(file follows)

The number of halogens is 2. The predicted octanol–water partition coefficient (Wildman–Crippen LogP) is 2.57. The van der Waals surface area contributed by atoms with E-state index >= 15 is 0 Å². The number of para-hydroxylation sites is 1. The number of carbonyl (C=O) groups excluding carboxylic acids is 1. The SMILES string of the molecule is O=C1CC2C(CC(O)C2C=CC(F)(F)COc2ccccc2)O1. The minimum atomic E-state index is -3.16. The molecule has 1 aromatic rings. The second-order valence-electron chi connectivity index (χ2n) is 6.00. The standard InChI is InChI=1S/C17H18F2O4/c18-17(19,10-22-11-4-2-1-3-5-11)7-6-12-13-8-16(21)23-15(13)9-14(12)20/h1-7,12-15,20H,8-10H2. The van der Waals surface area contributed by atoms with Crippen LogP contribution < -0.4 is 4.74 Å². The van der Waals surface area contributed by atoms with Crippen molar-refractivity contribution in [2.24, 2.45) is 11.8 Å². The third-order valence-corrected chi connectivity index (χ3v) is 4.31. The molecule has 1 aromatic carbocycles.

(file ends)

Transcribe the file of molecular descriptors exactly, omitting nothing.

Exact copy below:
The number of halogens is 2. The predicted octanol–water partition coefficient (Wildman–Crippen LogP) is 2.57. The van der Waals surface area contributed by atoms with E-state index >= 15 is 0 Å². The number of para-hydroxylation sites is 1. The number of carbonyl (C=O) groups excluding carboxylic acids is 1. The SMILES string of the molecule is O=C1CC2C(CC(O)C2C=CC(F)(F)COc2ccccc2)O1. The minimum atomic E-state index is -3.16. The molecule has 1 aromatic rings. The second-order valence-electron chi connectivity index (χ2n) is 6.00. The standard InChI is InChI=1S/C17H18F2O4/c18-17(19,10-22-11-4-2-1-3-5-11)7-6-12-13-8-16(21)23-15(13)9-14(12)20/h1-7,12-15,20H,8-10H2. The van der Waals surface area contributed by atoms with Crippen LogP contribution < -0.4 is 4.74 Å². The van der Waals surface area contributed by atoms with Crippen molar-refractivity contribution in [2.24, 2.45) is 11.8 Å². The third-order valence-corrected chi connectivity index (χ3v) is 4.31. The molecule has 1 aromatic carbocycles.